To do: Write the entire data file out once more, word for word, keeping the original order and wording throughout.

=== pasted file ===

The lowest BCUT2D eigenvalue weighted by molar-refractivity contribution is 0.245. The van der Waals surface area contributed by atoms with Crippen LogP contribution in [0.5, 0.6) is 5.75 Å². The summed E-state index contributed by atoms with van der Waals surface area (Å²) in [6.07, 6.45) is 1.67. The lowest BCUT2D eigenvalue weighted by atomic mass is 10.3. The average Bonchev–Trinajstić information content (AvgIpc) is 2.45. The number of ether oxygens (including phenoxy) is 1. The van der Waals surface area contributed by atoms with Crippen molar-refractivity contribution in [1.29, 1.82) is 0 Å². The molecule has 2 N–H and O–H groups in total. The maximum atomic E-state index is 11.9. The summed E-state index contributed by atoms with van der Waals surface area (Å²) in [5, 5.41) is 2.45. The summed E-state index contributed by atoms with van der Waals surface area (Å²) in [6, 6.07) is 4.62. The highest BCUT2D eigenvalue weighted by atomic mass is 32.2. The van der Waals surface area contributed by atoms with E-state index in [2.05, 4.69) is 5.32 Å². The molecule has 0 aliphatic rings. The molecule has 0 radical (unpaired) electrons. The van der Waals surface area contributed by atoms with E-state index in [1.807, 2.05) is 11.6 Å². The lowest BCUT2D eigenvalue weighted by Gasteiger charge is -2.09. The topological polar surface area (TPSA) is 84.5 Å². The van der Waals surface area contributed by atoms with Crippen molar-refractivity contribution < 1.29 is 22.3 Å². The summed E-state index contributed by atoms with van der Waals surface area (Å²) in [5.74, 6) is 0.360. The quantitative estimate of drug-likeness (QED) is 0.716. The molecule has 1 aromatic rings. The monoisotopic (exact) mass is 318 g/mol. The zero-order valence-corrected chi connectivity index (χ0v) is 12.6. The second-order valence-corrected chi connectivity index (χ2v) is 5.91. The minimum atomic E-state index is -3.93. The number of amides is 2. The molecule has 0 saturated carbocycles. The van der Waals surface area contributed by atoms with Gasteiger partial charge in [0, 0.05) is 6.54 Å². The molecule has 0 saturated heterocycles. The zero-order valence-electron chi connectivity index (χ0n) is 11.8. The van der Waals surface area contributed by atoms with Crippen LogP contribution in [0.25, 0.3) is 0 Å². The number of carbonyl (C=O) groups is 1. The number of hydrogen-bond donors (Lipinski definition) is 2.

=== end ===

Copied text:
The lowest BCUT2D eigenvalue weighted by molar-refractivity contribution is 0.245. The van der Waals surface area contributed by atoms with Crippen LogP contribution in [0.5, 0.6) is 5.75 Å². The summed E-state index contributed by atoms with van der Waals surface area (Å²) in [6.07, 6.45) is 1.67. The lowest BCUT2D eigenvalue weighted by atomic mass is 10.3. The average Bonchev–Trinajstić information content (AvgIpc) is 2.45. The number of ether oxygens (including phenoxy) is 1. The van der Waals surface area contributed by atoms with Crippen molar-refractivity contribution in [1.29, 1.82) is 0 Å². The molecule has 2 N–H and O–H groups in total. The maximum atomic E-state index is 11.9. The summed E-state index contributed by atoms with van der Waals surface area (Å²) in [5, 5.41) is 2.45. The summed E-state index contributed by atoms with van der Waals surface area (Å²) in [6, 6.07) is 4.62. The highest BCUT2D eigenvalue weighted by atomic mass is 32.2. The van der Waals surface area contributed by atoms with E-state index in [2.05, 4.69) is 5.32 Å². The molecule has 0 aliphatic rings. The molecule has 0 radical (unpaired) electrons. The van der Waals surface area contributed by atoms with E-state index in [1.807, 2.05) is 11.6 Å². The lowest BCUT2D eigenvalue weighted by Gasteiger charge is -2.09. The topological polar surface area (TPSA) is 84.5 Å². The van der Waals surface area contributed by atoms with Crippen molar-refractivity contribution < 1.29 is 22.3 Å². The summed E-state index contributed by atoms with van der Waals surface area (Å²) in [5.74, 6) is 0.360. The quantitative estimate of drug-likeness (QED) is 0.716. The molecule has 1 aromatic rings. The monoisotopic (exact) mass is 318 g/mol. The zero-order valence-corrected chi connectivity index (χ0v) is 12.6. The second-order valence-corrected chi connectivity index (χ2v) is 5.91. The minimum atomic E-state index is -3.93. The number of amides is 2. The molecule has 0 saturated carbocycles. The van der Waals surface area contributed by atoms with Gasteiger partial charge in [0, 0.05) is 6.54 Å². The molecule has 0 saturated heterocycles. The zero-order valence-electron chi connectivity index (χ0n) is 11.8. The van der Waals surface area contributed by atoms with Crippen LogP contribution in [0.25, 0.3) is 0 Å². The number of carbonyl (C=O) groups is 1. The number of hydrogen-bond donors (Lipinski definition) is 2.